I go to work everyday, not to just work, but to make an impact. My faith has made me aware of the platform I have and how I can use it to make a difference. It has also helped me stand for my beliefs and go against the status quo unashamedly. There is a perception that people in the media have no room for God. My stand to be open about my walk with God has spoken volumes to youth in Kenya, who tend to look up to people in the media. Upholding my faith has showed them that God is still very relevant in your life, no matter how successful you get.
6. What is your favorite bible verse?
Trust in the Lord with all your heart
and lean not on your own understanding;
in all your ways submit to him,
and he will make your paths straight.
7. What advice would you have for a young believer who desires to go into the news/media field?
Know why you are in the media because it is a powerful platform. If you don’t have a strong agenda to make an impact, someone will give you one very quickly. Understand the responsibility you have to the public and don’t get distracted by the need to build a brand. Remember if God has called you to the field, it is for a reason. Find out what it is and execute.
8. As a reporter you have covered many stories. What incident/event have you covered that impacted you the most?
Several have impacted me. Most recently, I covered the Garissa University College attack, where over 140 students were killed. We were stationed at the morgue and saw some of the bodies of the victims and it angered me to see how young they were. Most came from poor families, who gave up practically everything to give their children a chance to pursue higher education. They were the last hope for their families to have better lives, and in a matter of hours their lives were snuffed out by ruthless terrorists.
9. You have been verbal about being a single parent. What is your biggest challenge when the demands of your job are so high?
Time with my daughter has been the hardest thing to come by. My schedule is so demanding and keeps me away from home most of the week. I have had to maximise on the limited time I have with her, even if it means taking her to school in the morning, to have that hour in the car. Parenting is not easy and spend less time with your child makes it that much harder, however I thank God for the support system I have in my family, who step in when I’m not around.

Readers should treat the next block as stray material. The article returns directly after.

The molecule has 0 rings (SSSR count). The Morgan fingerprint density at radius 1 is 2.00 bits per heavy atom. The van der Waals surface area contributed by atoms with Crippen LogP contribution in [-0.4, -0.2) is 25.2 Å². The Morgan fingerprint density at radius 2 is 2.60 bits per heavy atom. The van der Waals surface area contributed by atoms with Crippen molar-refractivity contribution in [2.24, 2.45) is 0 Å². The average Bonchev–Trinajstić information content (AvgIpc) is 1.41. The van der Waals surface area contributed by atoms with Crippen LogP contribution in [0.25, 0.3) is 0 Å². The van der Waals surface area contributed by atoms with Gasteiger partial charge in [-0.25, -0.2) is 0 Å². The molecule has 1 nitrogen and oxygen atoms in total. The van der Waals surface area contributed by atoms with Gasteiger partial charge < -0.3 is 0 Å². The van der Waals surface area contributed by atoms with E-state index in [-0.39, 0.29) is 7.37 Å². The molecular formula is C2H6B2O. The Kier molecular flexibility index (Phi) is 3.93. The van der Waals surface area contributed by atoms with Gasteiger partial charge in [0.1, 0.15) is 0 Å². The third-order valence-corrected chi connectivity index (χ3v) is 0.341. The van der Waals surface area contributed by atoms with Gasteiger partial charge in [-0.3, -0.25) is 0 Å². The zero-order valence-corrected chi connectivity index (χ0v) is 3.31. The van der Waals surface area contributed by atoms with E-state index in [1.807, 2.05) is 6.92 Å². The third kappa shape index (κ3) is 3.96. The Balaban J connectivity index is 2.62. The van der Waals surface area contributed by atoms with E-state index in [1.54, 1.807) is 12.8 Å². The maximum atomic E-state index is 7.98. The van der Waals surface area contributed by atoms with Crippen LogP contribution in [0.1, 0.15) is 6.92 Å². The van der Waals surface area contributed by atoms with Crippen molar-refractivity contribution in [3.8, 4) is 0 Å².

10. What encouragement do you have for other single (or pregnant and about to be single) parents?
God never leaves. Ever. I know we hear it in church and read it in the Bible, but He is there. He can be everything you are not to your child that is why you need to develop a close relationship with God. I know I wouldn’t be where I am today if it wasn’t for Him guiding me and working on me to be a better parent.
11. What is your vision for your new prime time show Victorias Lounge.
I want to create a platform that would bring the conversations people have on their kitchen tables and in their living rooms into the open. I want people to come on and be candid about their experiences, with the hope that someone watching would be encouraged, inspired and even challenged.
12. Can American/Canadian women access your show on the internet?
Yes, previous shows are on my network’s (NTV Kenya) YouTube Channel. All they have to do is type ‘Victoria’s Lounge’ in the search bar. https://www.youtube.com/user/NTVKenya Happy viewing and God bless.